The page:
The Ninth Circuit noted the temporal nature of the proceedings, in that the Department had been authorized to prosecute the various individuals initially but lost its funding through the appropriations rider. The Circuit warned that at any moment, Congress could re-authorize the prosecutions of individuals in Medical Marijuana States, or Congress could permanently deprive the Department of funding to prosecute individuals complying with their states’ medical marijuana schemes. In the words of the Circuit, “Congress could restore funding tomorrow, a year from now, or four years from now, and the government could then prosecute individuals who committed offenses while the government lacked funding. Moreover, a new president will be elected soon, and a new administration could shift enforcement priorities to place greater emphasis on prosecuting marijuana offenses.”

The Ninth Circuit cautioned that marijuana remains illegal under the federal Controlled Substances Act, and anyone in any state who possesses, manufactures, or distributes marijuana is committing a federal crime for which they could be prosecuted for up to five years after the date of the offense. The Circuit reminded the district courts of the need to balance the remedy for violations of § 542 with the appellants’ Speedy Trial Act rights. The Circuit also remarked that, under the Supremacy Clause, a state cannot “legalize” any conduct that is illegal under federal law.

The orders were vacated and the cases were remanded for further proceedings to determine whether the appellants were in compliance with their states’ medical marijuana laws.

Tenth Circuit: Mens Rea Element Applies to Both Chemical Composition Issue and Substantial Similarity Issue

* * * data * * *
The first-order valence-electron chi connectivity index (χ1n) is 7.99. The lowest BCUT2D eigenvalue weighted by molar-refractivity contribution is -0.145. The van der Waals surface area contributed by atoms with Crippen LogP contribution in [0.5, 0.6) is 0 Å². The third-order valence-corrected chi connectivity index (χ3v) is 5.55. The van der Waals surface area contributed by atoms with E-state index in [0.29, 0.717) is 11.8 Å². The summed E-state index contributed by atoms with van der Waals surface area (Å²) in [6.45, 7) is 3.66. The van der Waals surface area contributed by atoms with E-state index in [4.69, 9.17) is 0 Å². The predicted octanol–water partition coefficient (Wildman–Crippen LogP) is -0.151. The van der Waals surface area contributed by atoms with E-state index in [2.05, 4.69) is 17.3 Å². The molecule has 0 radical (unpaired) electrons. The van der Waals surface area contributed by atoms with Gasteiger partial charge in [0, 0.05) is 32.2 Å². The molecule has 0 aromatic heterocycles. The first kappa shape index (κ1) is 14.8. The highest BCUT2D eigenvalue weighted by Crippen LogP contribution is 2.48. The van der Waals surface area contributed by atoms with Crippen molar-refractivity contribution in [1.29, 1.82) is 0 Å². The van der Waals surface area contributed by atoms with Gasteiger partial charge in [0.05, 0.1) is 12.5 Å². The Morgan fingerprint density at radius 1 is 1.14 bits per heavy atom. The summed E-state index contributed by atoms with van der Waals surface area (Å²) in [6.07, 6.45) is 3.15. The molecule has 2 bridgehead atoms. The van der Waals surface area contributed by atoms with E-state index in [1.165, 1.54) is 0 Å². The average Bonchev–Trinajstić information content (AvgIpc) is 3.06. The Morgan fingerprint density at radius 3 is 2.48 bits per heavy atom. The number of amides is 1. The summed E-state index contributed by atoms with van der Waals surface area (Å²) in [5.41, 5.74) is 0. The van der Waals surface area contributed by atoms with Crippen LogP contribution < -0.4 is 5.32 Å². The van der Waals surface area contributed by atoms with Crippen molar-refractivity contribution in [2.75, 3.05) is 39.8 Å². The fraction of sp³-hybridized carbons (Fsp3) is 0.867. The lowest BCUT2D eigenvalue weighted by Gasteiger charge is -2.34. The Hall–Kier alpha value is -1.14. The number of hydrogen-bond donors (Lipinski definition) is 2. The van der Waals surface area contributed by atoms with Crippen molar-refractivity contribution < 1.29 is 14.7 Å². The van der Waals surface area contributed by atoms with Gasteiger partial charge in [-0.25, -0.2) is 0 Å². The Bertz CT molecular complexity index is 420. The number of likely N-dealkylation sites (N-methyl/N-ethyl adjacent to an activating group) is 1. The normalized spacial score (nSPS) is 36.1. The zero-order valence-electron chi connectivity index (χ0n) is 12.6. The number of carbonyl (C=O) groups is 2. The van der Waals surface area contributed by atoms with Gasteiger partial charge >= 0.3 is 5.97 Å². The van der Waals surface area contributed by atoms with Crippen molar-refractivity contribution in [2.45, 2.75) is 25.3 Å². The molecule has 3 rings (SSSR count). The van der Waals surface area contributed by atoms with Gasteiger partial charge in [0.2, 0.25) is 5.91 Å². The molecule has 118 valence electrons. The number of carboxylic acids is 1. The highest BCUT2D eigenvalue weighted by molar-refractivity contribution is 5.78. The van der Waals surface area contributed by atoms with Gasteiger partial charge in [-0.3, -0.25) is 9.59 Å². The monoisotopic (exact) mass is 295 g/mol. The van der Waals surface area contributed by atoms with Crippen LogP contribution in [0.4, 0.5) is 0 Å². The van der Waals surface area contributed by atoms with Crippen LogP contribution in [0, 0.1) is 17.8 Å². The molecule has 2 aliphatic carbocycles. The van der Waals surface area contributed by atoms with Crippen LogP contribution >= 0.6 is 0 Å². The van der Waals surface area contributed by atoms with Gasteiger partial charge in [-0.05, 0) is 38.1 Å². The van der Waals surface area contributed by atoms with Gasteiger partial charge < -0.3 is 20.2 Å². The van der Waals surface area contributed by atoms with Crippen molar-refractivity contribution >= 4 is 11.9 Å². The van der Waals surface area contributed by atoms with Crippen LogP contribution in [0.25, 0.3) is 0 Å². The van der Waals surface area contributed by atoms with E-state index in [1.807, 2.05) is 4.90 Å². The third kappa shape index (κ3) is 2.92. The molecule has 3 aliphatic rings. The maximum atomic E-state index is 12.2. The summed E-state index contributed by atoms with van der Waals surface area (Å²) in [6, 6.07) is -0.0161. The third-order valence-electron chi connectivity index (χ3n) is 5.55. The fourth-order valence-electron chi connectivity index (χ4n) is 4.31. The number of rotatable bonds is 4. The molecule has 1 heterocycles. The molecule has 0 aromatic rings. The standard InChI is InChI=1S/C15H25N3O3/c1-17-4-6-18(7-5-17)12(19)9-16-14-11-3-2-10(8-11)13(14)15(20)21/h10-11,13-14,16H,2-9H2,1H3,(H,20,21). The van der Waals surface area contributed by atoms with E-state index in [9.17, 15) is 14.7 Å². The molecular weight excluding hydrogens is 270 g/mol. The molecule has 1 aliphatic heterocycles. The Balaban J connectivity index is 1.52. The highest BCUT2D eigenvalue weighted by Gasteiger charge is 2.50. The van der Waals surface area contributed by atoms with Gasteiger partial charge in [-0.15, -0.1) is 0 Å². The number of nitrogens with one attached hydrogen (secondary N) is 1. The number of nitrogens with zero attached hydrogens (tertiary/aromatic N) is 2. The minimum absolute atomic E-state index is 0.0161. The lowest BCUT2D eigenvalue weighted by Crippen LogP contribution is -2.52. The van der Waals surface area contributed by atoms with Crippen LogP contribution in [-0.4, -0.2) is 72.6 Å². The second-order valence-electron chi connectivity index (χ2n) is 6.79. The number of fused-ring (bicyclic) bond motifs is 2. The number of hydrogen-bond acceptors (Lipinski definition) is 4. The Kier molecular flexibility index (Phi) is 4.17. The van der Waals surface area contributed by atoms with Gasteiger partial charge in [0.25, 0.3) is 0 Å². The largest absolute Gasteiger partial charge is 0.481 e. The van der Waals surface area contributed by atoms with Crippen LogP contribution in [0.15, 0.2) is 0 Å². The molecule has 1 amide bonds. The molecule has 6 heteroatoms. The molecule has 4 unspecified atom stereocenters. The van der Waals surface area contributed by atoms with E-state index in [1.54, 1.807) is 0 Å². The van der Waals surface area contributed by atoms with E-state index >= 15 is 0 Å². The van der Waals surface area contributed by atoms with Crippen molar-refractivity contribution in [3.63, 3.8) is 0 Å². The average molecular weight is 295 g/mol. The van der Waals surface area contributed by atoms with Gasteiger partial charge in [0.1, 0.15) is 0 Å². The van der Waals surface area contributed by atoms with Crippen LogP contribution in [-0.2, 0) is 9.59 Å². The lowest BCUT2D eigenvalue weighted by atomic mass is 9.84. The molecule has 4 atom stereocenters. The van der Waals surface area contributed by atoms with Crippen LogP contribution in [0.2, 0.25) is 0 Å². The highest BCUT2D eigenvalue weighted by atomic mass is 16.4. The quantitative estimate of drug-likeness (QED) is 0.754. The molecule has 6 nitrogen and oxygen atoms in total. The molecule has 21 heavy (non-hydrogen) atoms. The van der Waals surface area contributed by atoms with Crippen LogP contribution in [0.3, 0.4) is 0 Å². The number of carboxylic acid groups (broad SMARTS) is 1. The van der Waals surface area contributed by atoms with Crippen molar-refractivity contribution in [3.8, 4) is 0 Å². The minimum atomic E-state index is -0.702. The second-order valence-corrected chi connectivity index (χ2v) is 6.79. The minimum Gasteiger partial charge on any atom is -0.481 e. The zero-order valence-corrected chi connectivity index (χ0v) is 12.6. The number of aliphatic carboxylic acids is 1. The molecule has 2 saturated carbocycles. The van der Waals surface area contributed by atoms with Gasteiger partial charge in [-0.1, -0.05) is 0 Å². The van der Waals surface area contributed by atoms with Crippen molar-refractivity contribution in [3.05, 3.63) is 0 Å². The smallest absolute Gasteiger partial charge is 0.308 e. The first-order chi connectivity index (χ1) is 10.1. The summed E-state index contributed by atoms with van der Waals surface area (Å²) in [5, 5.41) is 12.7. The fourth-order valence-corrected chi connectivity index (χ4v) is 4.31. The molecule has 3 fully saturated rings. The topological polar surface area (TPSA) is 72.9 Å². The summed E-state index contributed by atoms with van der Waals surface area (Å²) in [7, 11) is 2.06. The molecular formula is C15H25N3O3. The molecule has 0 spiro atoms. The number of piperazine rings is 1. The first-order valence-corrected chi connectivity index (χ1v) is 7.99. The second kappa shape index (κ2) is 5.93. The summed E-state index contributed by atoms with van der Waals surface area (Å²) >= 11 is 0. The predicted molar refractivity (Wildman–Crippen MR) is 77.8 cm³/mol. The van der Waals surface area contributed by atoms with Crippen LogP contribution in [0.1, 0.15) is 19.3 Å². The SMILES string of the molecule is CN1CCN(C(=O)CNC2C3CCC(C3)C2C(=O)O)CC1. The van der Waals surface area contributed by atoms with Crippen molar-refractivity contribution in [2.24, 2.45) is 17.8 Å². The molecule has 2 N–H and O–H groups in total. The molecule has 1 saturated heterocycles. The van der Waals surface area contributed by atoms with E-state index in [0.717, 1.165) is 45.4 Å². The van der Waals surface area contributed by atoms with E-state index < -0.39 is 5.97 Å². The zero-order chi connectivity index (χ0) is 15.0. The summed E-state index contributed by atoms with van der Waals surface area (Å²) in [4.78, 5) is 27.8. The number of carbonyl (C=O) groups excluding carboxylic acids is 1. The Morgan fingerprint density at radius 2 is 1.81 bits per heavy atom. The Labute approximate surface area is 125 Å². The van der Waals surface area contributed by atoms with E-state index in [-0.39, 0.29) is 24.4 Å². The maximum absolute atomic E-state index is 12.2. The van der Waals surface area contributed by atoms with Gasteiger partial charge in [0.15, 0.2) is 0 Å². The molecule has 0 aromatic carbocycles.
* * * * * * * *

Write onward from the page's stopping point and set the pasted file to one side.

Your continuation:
The Tenth Circuit Court of Appeals issued its opinion in United States v. Makkar on Monday, November 23, 2015.

Iqbal Makkar and Gaurav Sehgal ran a small town convenience store in Oklahoma. Law enforcement authorities questioned Makkar and Sehgal about some of the incense they carried at the store, and the owners offered to allow the officers to test it and stop carrying the incense while it was tested. However, despite their cooperation, federal authorities indicted and convicted Makkar and Sehgal of violation of the Controlled Substances Analogue Enforcement Act. On appeal, Makkar and Sehgal argued that the jury instructions incorrectly stated the elements of the offense and that the district court erred in granting the government’s motion in limine to exclude evidence of their cooperation. The Tenth Circuit agreed with both arguments.

The Tenth Circuit first discussed the Analogue Act and the Supreme Court’s recent ruling in McFadden v. United States, 135 S. Ct. 2298 (2015), in which the Supreme Court accepted the government’s concession that to prove that a drug violates the Analogue Act it must (1) be substantially similar in chemical structure to a schedule I or II controlled substance, and (2) have, or be intended to have, a similar effect on the central nervous system as a schedule I or II controlled substance. The government further acknowledged that the defendant knew the drug he possessed had both features or was controlled by the CSA or Analogue Act. The Tenth Circuit compared the Analogue Act to the residual clause of the Armed Career Criminal Act, noting that it was an open question whether the Analogue Act would survive a constitutional vagueness challenge.